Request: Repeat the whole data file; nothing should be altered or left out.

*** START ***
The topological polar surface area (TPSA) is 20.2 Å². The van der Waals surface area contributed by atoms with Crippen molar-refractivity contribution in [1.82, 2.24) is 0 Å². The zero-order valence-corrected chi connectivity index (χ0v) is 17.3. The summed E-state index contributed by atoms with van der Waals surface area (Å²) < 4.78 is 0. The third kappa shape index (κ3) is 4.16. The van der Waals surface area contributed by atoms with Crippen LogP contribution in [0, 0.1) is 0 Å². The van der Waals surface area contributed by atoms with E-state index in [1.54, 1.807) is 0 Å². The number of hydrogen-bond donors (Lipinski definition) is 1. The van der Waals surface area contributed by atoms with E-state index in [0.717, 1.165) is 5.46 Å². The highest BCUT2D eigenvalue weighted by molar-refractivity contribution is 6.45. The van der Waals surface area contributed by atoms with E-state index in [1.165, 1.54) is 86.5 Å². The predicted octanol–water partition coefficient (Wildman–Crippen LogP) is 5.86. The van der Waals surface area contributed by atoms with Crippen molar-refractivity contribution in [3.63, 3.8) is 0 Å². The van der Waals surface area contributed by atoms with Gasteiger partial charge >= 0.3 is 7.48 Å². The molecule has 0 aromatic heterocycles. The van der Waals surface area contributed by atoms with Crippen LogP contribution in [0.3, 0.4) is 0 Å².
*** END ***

The topological polar surface area (TPSA) is 20.2 Å². The van der Waals surface area contributed by atoms with Crippen molar-refractivity contribution in [1.82, 2.24) is 0 Å². The zero-order valence-corrected chi connectivity index (χ0v) is 17.3. The summed E-state index contributed by atoms with van der Waals surface area (Å²) < 4.78 is 0. The third kappa shape index (κ3) is 4.16. The van der Waals surface area contributed by atoms with Crippen LogP contribution in [0, 0.1) is 0 Å². The van der Waals surface area contributed by atoms with E-state index in [1.54, 1.807) is 0 Å². The number of hydrogen-bond donors (Lipinski definition) is 1. The van der Waals surface area contributed by atoms with E-state index in [0.717, 1.165) is 5.46 Å². The highest BCUT2D eigenvalue weighted by molar-refractivity contribution is 6.45. The van der Waals surface area contributed by atoms with E-state index in [1.165, 1.54) is 86.5 Å². The predicted octanol–water partition coefficient (Wildman–Crippen LogP) is 5.86. The van der Waals surface area contributed by atoms with Crippen molar-refractivity contribution in [3.63, 3.8) is 0 Å². The van der Waals surface area contributed by atoms with Gasteiger partial charge >= 0.3 is 7.48 Å². The molecule has 0 aromatic heterocycles. The van der Waals surface area contributed by atoms with Crippen LogP contribution in [0.3, 0.4) is 0 Å².